DETROIT >> When Nicklas Lidstrom signed his first contract with the Detroit Red Wings all he was worried about was just making the team.
Thursday night he became a permanent fixture amongst the rafters at Joe Louis Arena.
The Wings organization honored Lidstrom prior to the game against the Colorado Avalanche by retiring his No. 5.
“When I first came over I think I signed a three-year contract and I was just hoping to make the team,” Lidstrom said. “I didn’t know anything about the team, except for Stevie (Yzerman) being on it.
“I was just hoping to make the team and see what happens,” Lidstrom continued. “If I didn’t make it, I could always go back and play in Sweden, but I wanted to make a career out of it over here, but I wasn’t sure if I was good enough to do it.”
Lidstrom was more than good enough.
Lidstrom, who spent all 20 seasons of his career with the Detroit Red Wings, will go down as one of the greatest defensemen in NHL history.
He helped the Red Wings win four Stanley Cups in 11 seasons.
He won seven Norris Trophies, one less than legendary Bobby Orr, and is a member of the exclusive “Triple-Gold” club, winning both an Olympic gold medal (2006) and an IIHF World Championship (1991) with Sweden.
“Seven Norris Trophies, that’s not by accident, he’s just that good,” his former coach Mike Babcock said. “For Nick it was always about the team. You never had any trouble with Nick as the coach because he was always prepared and motivated. Nick brought it every single day. He set an example for all of us in professionalism, perfection, work ethic, being a good human being and doing it without ego.”
Lidstrom was selected in the third round (53rd overall) by the Wings in 1989 and is one of five Wings who played on all four of Detroit’s Stanley Cup championship teams since 1997.
“I played with Larry Robinson,” former teammate Chris Chelios said. “I played against (Raymond) Bourque. You go even further with Doug Harvey, but in my opinion there couldn’t have been anyone better than Nicklas Lidstrom.
“His demeanor was really something,” Chelios continued. “Because of the passion I played with, I got too high, too low. Nick kept it at an even keel. Watching Nick and the effect he had on players, not losing his composure, never panicking, I slowly but surely, like the rest of the team, caught onto that.”
Lidstrom, who was selected for 12 NHL All-Star Games and was named to the league’s first All-Star team 10 times between 1998 and 2011, missed only 46 out of a possible 1,873 games since launching his NHL career in 1991.
“We’ve been so blessed with icons here – Stevie, Nick, the list goes on,” Niklas Kronwall said. “He made you better. He just made the game so easy for you. I don’t know how to explain it, but I don’t know how anybody could do that, really. What we saw with Nick, I think it’s going to take a while before we see anything like that again.”
“I can’t even put into words, just because he meant so much, not only in this dressing room and for this organization but out in the community, too,” Jimmy Howard said. “He did a lot for this city. I think it’s a perfect ending to such a great career he had.”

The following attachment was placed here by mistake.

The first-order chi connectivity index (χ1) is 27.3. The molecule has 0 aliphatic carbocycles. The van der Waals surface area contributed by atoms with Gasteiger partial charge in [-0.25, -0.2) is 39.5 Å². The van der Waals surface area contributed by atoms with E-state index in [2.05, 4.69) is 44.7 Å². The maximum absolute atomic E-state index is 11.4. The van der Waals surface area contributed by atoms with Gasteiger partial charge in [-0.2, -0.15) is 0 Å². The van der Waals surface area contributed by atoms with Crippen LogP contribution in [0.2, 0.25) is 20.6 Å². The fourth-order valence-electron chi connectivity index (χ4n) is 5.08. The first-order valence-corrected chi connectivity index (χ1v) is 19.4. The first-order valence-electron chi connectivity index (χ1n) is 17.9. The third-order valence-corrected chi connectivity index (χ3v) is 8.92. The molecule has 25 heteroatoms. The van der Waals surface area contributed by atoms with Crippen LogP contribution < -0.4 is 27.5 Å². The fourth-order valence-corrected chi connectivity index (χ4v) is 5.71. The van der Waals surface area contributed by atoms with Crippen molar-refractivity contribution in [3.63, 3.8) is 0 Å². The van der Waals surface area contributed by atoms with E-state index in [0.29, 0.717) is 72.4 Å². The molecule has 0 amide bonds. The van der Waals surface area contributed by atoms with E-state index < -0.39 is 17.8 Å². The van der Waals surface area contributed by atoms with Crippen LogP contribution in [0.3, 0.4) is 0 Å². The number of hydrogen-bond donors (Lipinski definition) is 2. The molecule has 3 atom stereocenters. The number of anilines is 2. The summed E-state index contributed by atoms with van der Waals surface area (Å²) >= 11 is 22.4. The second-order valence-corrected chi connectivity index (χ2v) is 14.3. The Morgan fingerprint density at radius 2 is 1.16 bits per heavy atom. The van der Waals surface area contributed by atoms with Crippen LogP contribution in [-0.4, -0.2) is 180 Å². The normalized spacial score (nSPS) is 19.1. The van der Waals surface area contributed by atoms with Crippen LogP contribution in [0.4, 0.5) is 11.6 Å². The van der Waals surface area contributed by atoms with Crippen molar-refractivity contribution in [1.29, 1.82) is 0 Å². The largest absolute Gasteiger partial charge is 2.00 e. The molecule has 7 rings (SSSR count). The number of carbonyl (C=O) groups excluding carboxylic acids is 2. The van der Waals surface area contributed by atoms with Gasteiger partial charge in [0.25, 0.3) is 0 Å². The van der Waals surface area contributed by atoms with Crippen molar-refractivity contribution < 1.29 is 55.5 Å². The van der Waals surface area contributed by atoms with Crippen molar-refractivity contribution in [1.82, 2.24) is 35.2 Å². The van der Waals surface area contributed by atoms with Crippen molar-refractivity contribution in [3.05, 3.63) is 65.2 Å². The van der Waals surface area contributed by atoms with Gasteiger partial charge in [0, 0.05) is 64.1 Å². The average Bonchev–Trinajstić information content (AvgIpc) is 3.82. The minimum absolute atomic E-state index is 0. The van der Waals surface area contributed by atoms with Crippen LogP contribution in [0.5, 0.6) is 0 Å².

In 1,564 regular-season games, Lidstrom finished with 264 goals and 878 assists. In 263 playoff games, which is a team record, he totaled 54 goals and 129 assists.
Only Wings legend Gordie Howe (1,687 games) has appeared in more Wings’ games than Lidstrom.
Lidstrom, who became the first European player to win the Conn Smythe Trophy in 2002, spent his final six seasons as the Wings’ captain after taking over for Yzerman.
“During the national anthem each and every night I get an opportunity to look up and I always seem to notice the banners that are hanging there,” said Babcock, who coached Lidstrom for the final seven seasons of his career. “And there are an elite few players, spectacular players. When you’re fortunate to be around one as great a person and athlete as Nick is, it’s pretty special.
“I arrived when he was 35, and most guys are done at 35, and he won the Norris Trophy four (more) times,” Babcock added. “He was OK.”
Lidstrom said he misses a lot of the everyday things that was his career for 20 seasons.
“I think the part that sticks out the most are the Stanley Cups,” Lidstrom said. “We went to six Stanley Cup Finals and we won four Stanley Cups. I think those are the ones that stick out the most, just all of the memories from some of the game situations when you’re late in the winning game to win the Stanley Cup or right after, the parades that we had here through downtown Detroit. All those memories are still very strong to me.”
Lidstrom’s career plus/minus of plus-450 ranks eighth in league history. He posted a minus rating only once (minus-2 in 2010-11).
Lidstrom’s number is the seventh retired by the Wings and all six of the previous honorees – Terry Sawchuk (1), Ted Lindsay (7), Gordie Howe (9), Alex Delvecchio (10), Sid Abel (12) and Steve Yzerman (19) – are all members of the Hall of Fame.
Lidstrom is a year away from becoming eligible to enter the Hall of Fame.
“I’ve been looking up at the rafters for a long time and seeing those names and it’s a little surreal that my name is going to be going up there, too, and it’s a tremendous honor to have my name up there as well. It just seems so much bigger than I imagined,” Lidstrom said.
“I thought it was legends being up there, looking at Gordie Howe, Ted Lindsay, Terry Sawchuk and you go down the line. Stevie’s up there. It’s just such a tremendous honor to have my jersey up there as well.”
Lidstrom was asked what number he wanted if he made the team out of training camp and he said he wore No. 9 in Sweden. When told that wasn’t going to happen, Lidstrom was handed No. 5.
And now No. 9 and No. 5, along with No. 1, No. 7, No. 10, No. 12 and No. 19 will hang in the rafters forever.